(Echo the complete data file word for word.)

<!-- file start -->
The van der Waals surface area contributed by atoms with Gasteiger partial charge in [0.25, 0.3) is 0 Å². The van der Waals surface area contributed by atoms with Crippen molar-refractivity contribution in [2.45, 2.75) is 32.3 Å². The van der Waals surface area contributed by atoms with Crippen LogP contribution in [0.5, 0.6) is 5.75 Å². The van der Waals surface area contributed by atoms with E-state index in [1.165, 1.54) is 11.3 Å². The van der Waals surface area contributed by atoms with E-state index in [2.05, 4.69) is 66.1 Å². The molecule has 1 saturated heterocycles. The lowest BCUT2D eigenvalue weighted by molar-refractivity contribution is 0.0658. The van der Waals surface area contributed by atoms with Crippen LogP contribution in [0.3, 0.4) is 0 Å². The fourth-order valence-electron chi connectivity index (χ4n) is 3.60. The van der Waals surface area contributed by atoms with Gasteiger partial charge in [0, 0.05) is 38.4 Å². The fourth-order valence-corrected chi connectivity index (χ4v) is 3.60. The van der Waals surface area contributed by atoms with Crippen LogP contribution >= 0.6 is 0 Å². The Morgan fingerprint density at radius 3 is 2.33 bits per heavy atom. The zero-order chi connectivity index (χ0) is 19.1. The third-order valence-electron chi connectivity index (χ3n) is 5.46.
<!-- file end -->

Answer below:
The van der Waals surface area contributed by atoms with Gasteiger partial charge in [0.25, 0.3) is 0 Å². The van der Waals surface area contributed by atoms with Crippen molar-refractivity contribution in [2.45, 2.75) is 32.3 Å². The van der Waals surface area contributed by atoms with Crippen LogP contribution in [0.5, 0.6) is 5.75 Å². The van der Waals surface area contributed by atoms with E-state index in [1.165, 1.54) is 11.3 Å². The van der Waals surface area contributed by atoms with E-state index in [2.05, 4.69) is 66.1 Å². The molecule has 1 saturated heterocycles. The lowest BCUT2D eigenvalue weighted by molar-refractivity contribution is 0.0658. The van der Waals surface area contributed by atoms with Crippen LogP contribution in [0.3, 0.4) is 0 Å². The fourth-order valence-electron chi connectivity index (χ4n) is 3.60. The van der Waals surface area contributed by atoms with Gasteiger partial charge in [0, 0.05) is 38.4 Å². The fourth-order valence-corrected chi connectivity index (χ4v) is 3.60. The van der Waals surface area contributed by atoms with Crippen LogP contribution >= 0.6 is 0 Å². The Morgan fingerprint density at radius 3 is 2.33 bits per heavy atom. The zero-order chi connectivity index (χ0) is 19.1. The third-order valence-electron chi connectivity index (χ3n) is 5.46.